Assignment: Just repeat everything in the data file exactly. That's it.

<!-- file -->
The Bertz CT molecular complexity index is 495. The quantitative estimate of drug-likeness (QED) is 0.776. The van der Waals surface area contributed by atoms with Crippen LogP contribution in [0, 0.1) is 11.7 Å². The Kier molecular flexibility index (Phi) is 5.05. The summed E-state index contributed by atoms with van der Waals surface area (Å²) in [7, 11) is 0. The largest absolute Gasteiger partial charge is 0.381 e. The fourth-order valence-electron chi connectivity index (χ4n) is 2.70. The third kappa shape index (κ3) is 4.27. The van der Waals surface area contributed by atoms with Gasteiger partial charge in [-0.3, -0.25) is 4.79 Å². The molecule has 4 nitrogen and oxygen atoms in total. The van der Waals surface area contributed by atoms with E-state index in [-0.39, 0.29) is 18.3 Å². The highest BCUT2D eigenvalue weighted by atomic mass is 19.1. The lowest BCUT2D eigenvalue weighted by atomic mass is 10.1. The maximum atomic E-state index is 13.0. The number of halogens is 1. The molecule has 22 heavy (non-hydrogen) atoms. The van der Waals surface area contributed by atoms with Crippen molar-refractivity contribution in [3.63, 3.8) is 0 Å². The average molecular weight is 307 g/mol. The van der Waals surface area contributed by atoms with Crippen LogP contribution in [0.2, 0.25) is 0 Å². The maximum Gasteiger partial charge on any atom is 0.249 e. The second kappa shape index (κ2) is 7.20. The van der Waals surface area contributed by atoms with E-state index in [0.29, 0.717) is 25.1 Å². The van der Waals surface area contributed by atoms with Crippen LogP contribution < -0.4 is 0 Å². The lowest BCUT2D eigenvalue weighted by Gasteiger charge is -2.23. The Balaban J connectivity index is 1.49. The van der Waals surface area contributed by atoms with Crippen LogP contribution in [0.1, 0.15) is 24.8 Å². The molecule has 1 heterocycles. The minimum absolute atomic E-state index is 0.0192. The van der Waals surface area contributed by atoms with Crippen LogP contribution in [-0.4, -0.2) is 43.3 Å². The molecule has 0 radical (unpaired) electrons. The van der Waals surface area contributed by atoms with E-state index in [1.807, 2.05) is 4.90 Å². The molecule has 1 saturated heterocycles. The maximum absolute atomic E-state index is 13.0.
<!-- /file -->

The Bertz CT molecular complexity index is 495. The quantitative estimate of drug-likeness (QED) is 0.776. The van der Waals surface area contributed by atoms with Crippen LogP contribution in [0, 0.1) is 11.7 Å². The Kier molecular flexibility index (Phi) is 5.05. The summed E-state index contributed by atoms with van der Waals surface area (Å²) in [7, 11) is 0. The largest absolute Gasteiger partial charge is 0.381 e. The fourth-order valence-electron chi connectivity index (χ4n) is 2.70. The third kappa shape index (κ3) is 4.27. The van der Waals surface area contributed by atoms with Gasteiger partial charge in [-0.3, -0.25) is 4.79 Å². The molecule has 4 nitrogen and oxygen atoms in total. The van der Waals surface area contributed by atoms with E-state index in [-0.39, 0.29) is 18.3 Å². The highest BCUT2D eigenvalue weighted by atomic mass is 19.1. The lowest BCUT2D eigenvalue weighted by atomic mass is 10.1. The maximum atomic E-state index is 13.0. The number of halogens is 1. The molecule has 22 heavy (non-hydrogen) atoms. The van der Waals surface area contributed by atoms with Crippen molar-refractivity contribution in [3.63, 3.8) is 0 Å². The average molecular weight is 307 g/mol. The van der Waals surface area contributed by atoms with Crippen LogP contribution in [0.2, 0.25) is 0 Å². The maximum Gasteiger partial charge on any atom is 0.249 e. The second kappa shape index (κ2) is 7.20. The van der Waals surface area contributed by atoms with E-state index in [0.29, 0.717) is 25.1 Å². The van der Waals surface area contributed by atoms with Crippen LogP contribution < -0.4 is 0 Å². The lowest BCUT2D eigenvalue weighted by Gasteiger charge is -2.23. The Balaban J connectivity index is 1.49. The van der Waals surface area contributed by atoms with Crippen LogP contribution in [0.1, 0.15) is 24.8 Å². The molecule has 1 heterocycles. The minimum absolute atomic E-state index is 0.0192. The van der Waals surface area contributed by atoms with Crippen LogP contribution in [-0.4, -0.2) is 43.3 Å². The molecule has 0 radical (unpaired) electrons. The van der Waals surface area contributed by atoms with E-state index in [1.807, 2.05) is 4.90 Å². The molecule has 1 saturated heterocycles. The maximum absolute atomic E-state index is 13.0.